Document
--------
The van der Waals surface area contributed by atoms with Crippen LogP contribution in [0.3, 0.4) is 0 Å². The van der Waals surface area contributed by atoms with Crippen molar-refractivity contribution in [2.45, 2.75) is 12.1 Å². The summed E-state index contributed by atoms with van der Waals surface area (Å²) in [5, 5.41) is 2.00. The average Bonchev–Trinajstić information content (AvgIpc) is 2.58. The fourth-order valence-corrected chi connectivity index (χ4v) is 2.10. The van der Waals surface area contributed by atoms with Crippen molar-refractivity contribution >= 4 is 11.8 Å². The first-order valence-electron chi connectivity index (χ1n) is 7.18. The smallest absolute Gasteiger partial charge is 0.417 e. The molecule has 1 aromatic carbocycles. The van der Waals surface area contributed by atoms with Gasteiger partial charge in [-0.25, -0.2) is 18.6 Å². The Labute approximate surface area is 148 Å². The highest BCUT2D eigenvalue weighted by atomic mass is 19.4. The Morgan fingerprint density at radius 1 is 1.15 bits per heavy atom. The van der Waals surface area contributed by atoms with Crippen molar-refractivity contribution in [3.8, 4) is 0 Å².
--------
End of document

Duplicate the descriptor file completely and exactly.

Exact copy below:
The van der Waals surface area contributed by atoms with Crippen LogP contribution in [0.3, 0.4) is 0 Å². The van der Waals surface area contributed by atoms with Crippen molar-refractivity contribution in [2.45, 2.75) is 12.1 Å². The summed E-state index contributed by atoms with van der Waals surface area (Å²) in [5, 5.41) is 2.00. The average Bonchev–Trinajstić information content (AvgIpc) is 2.58. The fourth-order valence-corrected chi connectivity index (χ4v) is 2.10. The van der Waals surface area contributed by atoms with Crippen molar-refractivity contribution >= 4 is 11.8 Å². The first-order valence-electron chi connectivity index (χ1n) is 7.18. The smallest absolute Gasteiger partial charge is 0.417 e. The molecule has 1 aromatic carbocycles. The van der Waals surface area contributed by atoms with Gasteiger partial charge in [-0.25, -0.2) is 18.6 Å². The Labute approximate surface area is 148 Å². The highest BCUT2D eigenvalue weighted by atomic mass is 19.4. The Morgan fingerprint density at radius 1 is 1.15 bits per heavy atom. The van der Waals surface area contributed by atoms with Crippen molar-refractivity contribution in [3.8, 4) is 0 Å².